My friend Steve Pavlina recently published a personal development book which I recently had an opportunity to read. If you’re not familiar with Steve, he’s a video game creator turned personal development blogger who has made quite a name for himself. Steve’s website ( gets over two million visitors per month.

Steve’s story is an interesting one — he’s certainly had his ups and downs. The lowest point of his life was sitting in a jail cell at the age of 19 for grand theft auto (and no, he wasn’t influenced by the popular video game). It was a wakeup call for him and he began to make subtle changes such as associating with people that encouraged better behavior, getting his college degree with a double major in record time and then starting up a video game company (something that was also a dream of mine at one point). Steve then became interested in personal development and began spending his time writing articles on personal development. With no special credentials, Steve has managed to become the most successful personal development blogger which is an achievement in itself.

With all that being said, you might wonder what a personal development book by someone like Steve would be like. As someone who has read a number of personal development books, this one can be summed up in one word: unique. With so many personal development books and programs rehashing the same advice , tips and techniques, this book had a refreshing dose of new ideas, suggestions and exercises that I had not seen before. One of my personal favorites is one where you imagine you’re meeting with yourself from five years in the future. You can ask your future self questions and envision what you might become. The second part of the exercise is to meet with yourself from five years ago and have a similar conversation. I found this suggestion extremely effective — especially as I was telling the me from five years ago to hang in there and that it’ll all work itself out in the end. It made the similar advice from my future self seem more realistic and believable.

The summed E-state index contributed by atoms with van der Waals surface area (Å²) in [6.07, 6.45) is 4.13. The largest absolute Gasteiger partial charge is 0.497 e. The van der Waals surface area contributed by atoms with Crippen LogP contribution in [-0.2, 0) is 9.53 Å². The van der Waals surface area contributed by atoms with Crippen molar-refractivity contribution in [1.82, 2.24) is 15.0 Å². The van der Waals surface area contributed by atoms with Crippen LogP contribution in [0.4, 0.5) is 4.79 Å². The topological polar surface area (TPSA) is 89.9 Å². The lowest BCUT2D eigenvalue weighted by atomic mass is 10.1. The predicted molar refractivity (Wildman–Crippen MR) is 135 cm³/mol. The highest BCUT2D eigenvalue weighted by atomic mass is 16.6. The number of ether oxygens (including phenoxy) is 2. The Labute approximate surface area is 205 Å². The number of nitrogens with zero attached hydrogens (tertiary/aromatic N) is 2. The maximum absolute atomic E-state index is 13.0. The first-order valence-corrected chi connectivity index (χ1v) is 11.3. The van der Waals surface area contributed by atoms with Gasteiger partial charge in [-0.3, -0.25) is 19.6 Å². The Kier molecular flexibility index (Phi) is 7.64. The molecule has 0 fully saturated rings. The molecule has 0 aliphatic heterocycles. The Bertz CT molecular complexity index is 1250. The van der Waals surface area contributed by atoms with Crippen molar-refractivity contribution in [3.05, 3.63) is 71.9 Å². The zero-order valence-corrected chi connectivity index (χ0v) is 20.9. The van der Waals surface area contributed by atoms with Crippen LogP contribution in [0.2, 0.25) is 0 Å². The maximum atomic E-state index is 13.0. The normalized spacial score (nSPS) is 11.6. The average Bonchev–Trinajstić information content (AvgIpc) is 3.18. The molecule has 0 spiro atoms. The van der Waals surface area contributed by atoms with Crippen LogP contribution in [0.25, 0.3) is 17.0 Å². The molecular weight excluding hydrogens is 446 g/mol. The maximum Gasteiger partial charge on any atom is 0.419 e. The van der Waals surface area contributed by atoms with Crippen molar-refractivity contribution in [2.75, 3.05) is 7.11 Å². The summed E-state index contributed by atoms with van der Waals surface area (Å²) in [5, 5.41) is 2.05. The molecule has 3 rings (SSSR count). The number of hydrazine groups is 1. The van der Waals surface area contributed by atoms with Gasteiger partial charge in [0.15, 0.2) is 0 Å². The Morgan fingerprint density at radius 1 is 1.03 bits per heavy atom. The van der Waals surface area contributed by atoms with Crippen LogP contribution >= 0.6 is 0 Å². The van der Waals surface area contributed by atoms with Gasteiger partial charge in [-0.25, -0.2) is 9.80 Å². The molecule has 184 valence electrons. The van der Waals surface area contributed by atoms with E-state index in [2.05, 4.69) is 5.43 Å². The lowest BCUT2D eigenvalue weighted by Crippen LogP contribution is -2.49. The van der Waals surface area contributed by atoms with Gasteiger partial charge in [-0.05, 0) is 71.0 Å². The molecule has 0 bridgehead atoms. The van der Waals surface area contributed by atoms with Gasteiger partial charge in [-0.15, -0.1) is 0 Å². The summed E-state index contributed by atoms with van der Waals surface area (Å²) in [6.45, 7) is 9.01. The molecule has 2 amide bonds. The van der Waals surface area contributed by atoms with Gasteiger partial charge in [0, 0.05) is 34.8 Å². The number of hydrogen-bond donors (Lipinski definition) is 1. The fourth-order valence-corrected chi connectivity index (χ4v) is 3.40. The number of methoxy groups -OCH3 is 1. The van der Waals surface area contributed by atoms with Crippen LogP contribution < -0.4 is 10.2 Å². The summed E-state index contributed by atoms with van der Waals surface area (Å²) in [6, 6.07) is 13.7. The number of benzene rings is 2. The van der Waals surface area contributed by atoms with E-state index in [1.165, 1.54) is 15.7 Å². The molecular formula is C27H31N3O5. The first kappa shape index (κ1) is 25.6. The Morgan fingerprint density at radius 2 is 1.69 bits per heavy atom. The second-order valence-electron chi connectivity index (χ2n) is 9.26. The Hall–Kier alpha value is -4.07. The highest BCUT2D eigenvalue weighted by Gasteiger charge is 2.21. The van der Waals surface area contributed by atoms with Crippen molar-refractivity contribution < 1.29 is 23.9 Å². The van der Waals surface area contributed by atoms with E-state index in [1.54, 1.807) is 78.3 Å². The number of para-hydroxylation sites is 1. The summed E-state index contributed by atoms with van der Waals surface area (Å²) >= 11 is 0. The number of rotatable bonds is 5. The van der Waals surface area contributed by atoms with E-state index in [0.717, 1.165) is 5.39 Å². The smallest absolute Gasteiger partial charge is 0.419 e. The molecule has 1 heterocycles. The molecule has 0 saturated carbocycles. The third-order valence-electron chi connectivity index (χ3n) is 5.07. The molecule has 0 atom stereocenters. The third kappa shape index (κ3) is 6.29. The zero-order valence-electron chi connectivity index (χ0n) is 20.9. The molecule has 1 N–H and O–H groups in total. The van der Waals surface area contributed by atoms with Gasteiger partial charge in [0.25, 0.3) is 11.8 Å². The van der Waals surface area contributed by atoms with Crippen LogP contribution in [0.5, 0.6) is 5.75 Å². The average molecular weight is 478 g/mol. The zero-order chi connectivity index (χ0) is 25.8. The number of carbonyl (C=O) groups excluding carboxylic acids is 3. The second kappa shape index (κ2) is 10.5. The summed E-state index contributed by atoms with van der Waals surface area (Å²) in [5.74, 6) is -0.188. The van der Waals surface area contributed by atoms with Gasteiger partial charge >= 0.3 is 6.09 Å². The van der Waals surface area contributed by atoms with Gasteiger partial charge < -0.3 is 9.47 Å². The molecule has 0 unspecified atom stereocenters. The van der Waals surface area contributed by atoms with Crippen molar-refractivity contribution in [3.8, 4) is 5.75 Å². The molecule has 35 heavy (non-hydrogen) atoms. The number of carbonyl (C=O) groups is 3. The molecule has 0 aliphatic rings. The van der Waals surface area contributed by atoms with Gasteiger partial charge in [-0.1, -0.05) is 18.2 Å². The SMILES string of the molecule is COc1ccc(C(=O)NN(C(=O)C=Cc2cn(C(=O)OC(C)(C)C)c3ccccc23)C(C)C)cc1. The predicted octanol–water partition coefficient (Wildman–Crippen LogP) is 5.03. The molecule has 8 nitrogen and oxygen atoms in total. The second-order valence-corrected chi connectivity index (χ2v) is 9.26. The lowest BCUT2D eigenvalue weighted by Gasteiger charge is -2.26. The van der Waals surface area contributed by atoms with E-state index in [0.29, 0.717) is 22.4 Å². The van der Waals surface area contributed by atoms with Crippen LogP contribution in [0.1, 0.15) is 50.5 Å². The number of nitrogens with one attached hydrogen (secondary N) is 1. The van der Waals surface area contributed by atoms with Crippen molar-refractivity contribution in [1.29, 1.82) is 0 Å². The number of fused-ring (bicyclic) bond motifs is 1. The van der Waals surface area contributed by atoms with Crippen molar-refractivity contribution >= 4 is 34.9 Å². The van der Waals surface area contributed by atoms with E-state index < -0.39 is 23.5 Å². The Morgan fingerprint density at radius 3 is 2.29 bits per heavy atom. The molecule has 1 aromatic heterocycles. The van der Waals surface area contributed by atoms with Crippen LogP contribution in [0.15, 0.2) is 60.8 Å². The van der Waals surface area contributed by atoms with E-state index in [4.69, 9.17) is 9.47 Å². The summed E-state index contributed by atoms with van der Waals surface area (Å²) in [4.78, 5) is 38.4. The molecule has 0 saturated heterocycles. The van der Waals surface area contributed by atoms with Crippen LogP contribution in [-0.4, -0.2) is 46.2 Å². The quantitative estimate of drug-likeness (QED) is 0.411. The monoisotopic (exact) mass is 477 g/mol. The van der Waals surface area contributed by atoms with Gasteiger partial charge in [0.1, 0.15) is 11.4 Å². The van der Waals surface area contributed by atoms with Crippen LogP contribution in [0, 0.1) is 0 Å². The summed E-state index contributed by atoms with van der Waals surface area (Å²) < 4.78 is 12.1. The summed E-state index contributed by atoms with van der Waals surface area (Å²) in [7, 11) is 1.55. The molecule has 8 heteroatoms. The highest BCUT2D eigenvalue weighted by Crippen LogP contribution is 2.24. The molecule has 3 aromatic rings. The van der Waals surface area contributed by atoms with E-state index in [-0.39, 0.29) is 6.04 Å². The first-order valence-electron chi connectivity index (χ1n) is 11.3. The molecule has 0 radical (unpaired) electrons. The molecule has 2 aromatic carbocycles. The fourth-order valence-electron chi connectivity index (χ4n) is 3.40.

As for how the book could be improved, a more workbook oriented approach might make it more effective. The problem with many personal development books is that you read them and learn some useful information, but there’s no push to put them into use immediately. Steve does suggest exercises, but it would be more effective if the book had some blank lines after these suggestions that encouraged the reader to fill in some blanks (or grab a sheet of paper and write answers there). The other place I struggled was with the introduction. Steve provides a great overview of his background, but it feels a bit wordy. I can see some people being turned off by Steve’s writing style as it mimics the way he speaks, but I personally prefer that style (and I use it myself).

Overall, the book is well organized and packed with information. If you’d like to give it a look, you can get your copy from

Review: Personal Development for Smart People
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